THE LAST EXORCISM PART II
Movie Review by L.L. Soares
Before sitting down to review this one, I went back and read my Cinema Knife Fight review (with Nick Cato) of the first LAST EXORCISM movie from 2010, and it refreshed a lot of the back story for me. Back then, I gave the first movie three knives, and it was based mostly on the performance of Patrick Fabian as Reverend Cotton Marcus. The movie started out like a documentary of Marcus and his vocation as a preacher and exorcist. The way Fabian played him was likeable and charismatic, and I really enjoyed the movie until the final scene. The funny thing is, looking back at it now, I really don’t mind the ending at all, and it’s grown on me.
Which brings us to this new movie, THE LAST EXORCISM PART II. Based on the trailer, I thought this was just another cynical attempt to cash in on a movie that did pretty well at the box office (and cost a small amount to make) by producing a quickie sequel. But I have to admit, it wasn’t what I thought it was going to be.
In the second film, Cotton Marcus is nowhere to be seen, since he pretty much met his doom at the end of the first movie. This time around, the focus is on Nell Sweetzer (Ashley Bell), who was also a standout in the first film. She was the girl Marcus went to exorcize, and she was convincing as a poor, lost innocent undergoing a terrifying ordeal at the “hands” of a demon.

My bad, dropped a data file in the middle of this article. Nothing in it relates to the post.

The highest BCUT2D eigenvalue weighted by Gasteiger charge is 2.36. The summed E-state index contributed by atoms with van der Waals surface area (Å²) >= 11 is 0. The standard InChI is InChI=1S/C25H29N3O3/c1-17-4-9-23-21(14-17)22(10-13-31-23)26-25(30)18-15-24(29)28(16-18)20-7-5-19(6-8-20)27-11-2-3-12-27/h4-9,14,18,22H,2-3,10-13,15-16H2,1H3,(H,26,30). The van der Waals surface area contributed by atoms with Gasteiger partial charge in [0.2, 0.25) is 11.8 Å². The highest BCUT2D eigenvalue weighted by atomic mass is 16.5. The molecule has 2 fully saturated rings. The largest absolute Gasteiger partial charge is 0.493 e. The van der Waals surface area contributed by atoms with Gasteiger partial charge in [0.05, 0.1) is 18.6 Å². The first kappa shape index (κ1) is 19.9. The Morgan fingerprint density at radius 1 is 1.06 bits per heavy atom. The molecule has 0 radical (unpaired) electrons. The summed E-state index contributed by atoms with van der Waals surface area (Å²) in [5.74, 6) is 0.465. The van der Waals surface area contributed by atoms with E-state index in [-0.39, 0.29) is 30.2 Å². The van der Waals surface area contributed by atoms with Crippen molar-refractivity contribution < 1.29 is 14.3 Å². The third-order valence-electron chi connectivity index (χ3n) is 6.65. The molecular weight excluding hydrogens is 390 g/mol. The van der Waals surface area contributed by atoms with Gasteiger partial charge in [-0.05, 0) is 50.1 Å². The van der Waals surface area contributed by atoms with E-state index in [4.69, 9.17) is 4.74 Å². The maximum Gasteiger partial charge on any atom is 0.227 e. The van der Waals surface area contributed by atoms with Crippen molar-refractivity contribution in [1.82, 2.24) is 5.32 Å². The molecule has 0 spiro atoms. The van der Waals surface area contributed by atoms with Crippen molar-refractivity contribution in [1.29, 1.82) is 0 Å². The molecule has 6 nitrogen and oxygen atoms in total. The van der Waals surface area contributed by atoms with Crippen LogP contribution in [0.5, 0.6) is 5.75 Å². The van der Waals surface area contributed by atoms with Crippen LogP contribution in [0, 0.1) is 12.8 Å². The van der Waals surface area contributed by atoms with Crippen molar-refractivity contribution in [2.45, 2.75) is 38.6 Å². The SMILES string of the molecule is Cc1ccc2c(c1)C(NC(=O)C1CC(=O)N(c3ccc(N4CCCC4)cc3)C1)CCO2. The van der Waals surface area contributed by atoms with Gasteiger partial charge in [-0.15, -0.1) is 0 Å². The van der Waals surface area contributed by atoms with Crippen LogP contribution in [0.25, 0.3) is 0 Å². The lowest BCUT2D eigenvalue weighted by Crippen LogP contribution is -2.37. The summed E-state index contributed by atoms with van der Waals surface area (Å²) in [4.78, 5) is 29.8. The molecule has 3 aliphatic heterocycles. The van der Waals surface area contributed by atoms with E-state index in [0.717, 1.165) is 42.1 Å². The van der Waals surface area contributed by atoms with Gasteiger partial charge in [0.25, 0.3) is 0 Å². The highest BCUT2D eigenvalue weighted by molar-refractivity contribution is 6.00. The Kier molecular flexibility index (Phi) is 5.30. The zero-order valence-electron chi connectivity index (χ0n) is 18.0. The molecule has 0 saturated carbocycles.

Things begin not long after the events of the first film. As PART II opens, a couple find Nell (again played by Bell) in their house late at night (she gets into bed with the husband and even scratches him, when the wife gets up to go to the bathroom). The scene where they track her down to the kitchen, huddled up on a counter and looking deranged, is actually quite effective. She ends up in a mental hospital, and it’s explained that her family died during the night that ended the first film, when her father’s house caught on fire. She is scared, confused and clearly traumatized by what she has gone through. We also see that everyone is treating her as the victim of a cult, which makes sense, but it doesn’t address the fact that she was truly possessed by a demon in the first film. Something the medical community would avoid.